I can't say I have any data, but it seems to me that there has been a decline of fundamentalist socialists on the left and an increase in market fundamentalists on the right. Since these individuals would be those least inclined to compromise and most inclined to dismissing alternate views a shift in the proportions of individuals carrying this trait on each side of the political divide seems like a possible contributing factor to polarization.**

*I'd note that stereotyping of socialists also seems part of this need for closure. I often hear allegations from the right wing about the statist nature of their opponents, for instance. However, this is a grossly inaccurate characterization of socialism generally, or even Marxism. Bolshevism was innovative for its emphasis on the state, prior to this, socialism had tended to be very sceptical of the role of the state. This anti-statist philosophy continues to hold sway over virtually all North American socialists that I have actually met. Far from wanting to centralize power in the state their primary criticism is that the market centralizes too much power in too few hands (one of Bolshevism's innovations was that the centralization of economic power in the party's hands would not be coercive because the party represented the people and was necessary to resist the coercive powers of capitalists). Non-Bolshevik solutions tend to emphasize radical decentralization, to name two common solutions, one is to decentralize ownership of firms to the workers, and other stakeholders in some variants, and away from non-participating shareholders; and the other is a utopian branch which emphasizes technological innovation (particularly 3D printing) as a way to move away from firm structures which require economies of scale and international corporations to put economic power back in the hands of localities instead. Most socialists are at least as anti-authoritarian as a libertarian, if not more so because they recognize the inherently authoritarian qualities of private ownership and corporate organization.

** It also seems to me that a need for psychological closure is associated with linear thinking. Marxism had its inevitable linear stages of economic evolution and the inevitable collapse of capitalism; it took a messy reality and tried to squeeze it into a linear framework. Market fundamentalism tends to do the same thing, if in a slightly more granular fashion. Current trends, like increasing health care costs today or the growth of government in the 60s and 70s, become inevitable linear trends that are cause for mass panic and hysteria. Never mind that human beings are adaptive creatures, the expansion of the state created pressure to limit its expansion where it proceeded too far in Europe (and preemptively here). Medical costs can't increase for the next 20 years at the rate they did for the last 20, the numbers would just be absurd. More pragmatic measures, like cost control boards used in many countries will be sufficient to control costs, like all social systems these problems are inherently non-linear and drive their own change. There's no reason to panic about unreasonable linear projections. (Worthwhile Canadian Initiative has a good post on non-linearity in economies (though I don't agree with everything they say, the bits on non-linearity are great, however: hat tip Free Exchange) which I think can be extended to all social sciences. Linear thinking gets us in a lot of trouble when dealing with any social problems because it is the interactions that matter, the process just isn't the linear action and reaction which our intuition relies on to explain things.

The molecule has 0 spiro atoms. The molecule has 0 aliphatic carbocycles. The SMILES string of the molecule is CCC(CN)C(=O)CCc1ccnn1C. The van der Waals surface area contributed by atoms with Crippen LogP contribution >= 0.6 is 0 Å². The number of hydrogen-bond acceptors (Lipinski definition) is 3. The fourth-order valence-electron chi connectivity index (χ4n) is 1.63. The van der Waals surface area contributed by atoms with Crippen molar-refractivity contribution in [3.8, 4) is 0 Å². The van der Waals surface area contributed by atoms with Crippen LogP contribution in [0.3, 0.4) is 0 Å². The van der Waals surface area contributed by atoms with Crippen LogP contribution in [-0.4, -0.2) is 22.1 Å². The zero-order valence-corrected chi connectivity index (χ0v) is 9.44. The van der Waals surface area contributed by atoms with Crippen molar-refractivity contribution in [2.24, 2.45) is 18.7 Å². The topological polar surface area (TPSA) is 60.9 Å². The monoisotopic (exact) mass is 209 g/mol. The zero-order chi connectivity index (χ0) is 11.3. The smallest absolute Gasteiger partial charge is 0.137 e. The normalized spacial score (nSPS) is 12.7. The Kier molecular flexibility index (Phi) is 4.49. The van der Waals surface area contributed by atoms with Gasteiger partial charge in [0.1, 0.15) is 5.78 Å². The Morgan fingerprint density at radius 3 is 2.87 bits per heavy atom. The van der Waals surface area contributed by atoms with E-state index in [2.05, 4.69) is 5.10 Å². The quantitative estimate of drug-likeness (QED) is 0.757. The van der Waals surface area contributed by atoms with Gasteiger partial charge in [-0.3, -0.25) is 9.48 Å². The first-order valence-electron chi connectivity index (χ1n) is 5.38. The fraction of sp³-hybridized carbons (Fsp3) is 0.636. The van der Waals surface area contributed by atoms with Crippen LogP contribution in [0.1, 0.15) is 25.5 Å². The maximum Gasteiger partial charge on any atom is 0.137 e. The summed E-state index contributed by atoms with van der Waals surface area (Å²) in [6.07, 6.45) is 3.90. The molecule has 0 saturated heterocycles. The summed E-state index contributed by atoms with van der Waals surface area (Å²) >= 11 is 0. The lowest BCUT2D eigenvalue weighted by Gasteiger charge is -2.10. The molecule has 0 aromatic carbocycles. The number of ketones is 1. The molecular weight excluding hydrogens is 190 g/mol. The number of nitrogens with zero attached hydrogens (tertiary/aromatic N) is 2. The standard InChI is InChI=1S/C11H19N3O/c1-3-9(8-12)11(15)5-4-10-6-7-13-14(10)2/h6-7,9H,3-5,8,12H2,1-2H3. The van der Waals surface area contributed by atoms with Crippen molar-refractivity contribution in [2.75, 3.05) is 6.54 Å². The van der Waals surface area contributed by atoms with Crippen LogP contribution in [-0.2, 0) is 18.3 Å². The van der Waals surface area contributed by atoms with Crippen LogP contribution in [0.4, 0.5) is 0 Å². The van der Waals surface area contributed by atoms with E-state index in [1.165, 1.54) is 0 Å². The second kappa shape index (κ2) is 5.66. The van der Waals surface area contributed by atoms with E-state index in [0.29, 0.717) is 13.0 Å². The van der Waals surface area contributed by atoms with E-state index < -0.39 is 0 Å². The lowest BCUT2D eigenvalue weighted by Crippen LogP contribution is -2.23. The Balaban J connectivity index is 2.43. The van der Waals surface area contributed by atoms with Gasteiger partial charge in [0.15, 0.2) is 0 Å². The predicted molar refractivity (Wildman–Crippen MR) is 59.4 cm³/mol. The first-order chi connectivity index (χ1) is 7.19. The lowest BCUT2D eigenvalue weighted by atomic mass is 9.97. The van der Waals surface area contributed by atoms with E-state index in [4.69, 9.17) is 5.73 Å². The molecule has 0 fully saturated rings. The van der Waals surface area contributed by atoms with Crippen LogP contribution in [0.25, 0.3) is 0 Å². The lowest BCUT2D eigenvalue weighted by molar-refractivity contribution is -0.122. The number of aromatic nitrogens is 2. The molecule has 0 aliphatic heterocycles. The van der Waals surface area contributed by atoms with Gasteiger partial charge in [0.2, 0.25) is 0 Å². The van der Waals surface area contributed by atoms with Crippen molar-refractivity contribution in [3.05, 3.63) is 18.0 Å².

Somers, Margaret, and Block Fred. "From Poverty to Perversity: Ideas, Markets, and Institutions over 200 Years of Welfare Debate." American Sociological Review, Vol. 70, No. 2 (Apr., 2005), pp. 260-287.

Bourdieu, Pierre. 1998. Acts of Resistance: Against the Tyranny of the Market. Translated by Richard
Nice. New York: New Press.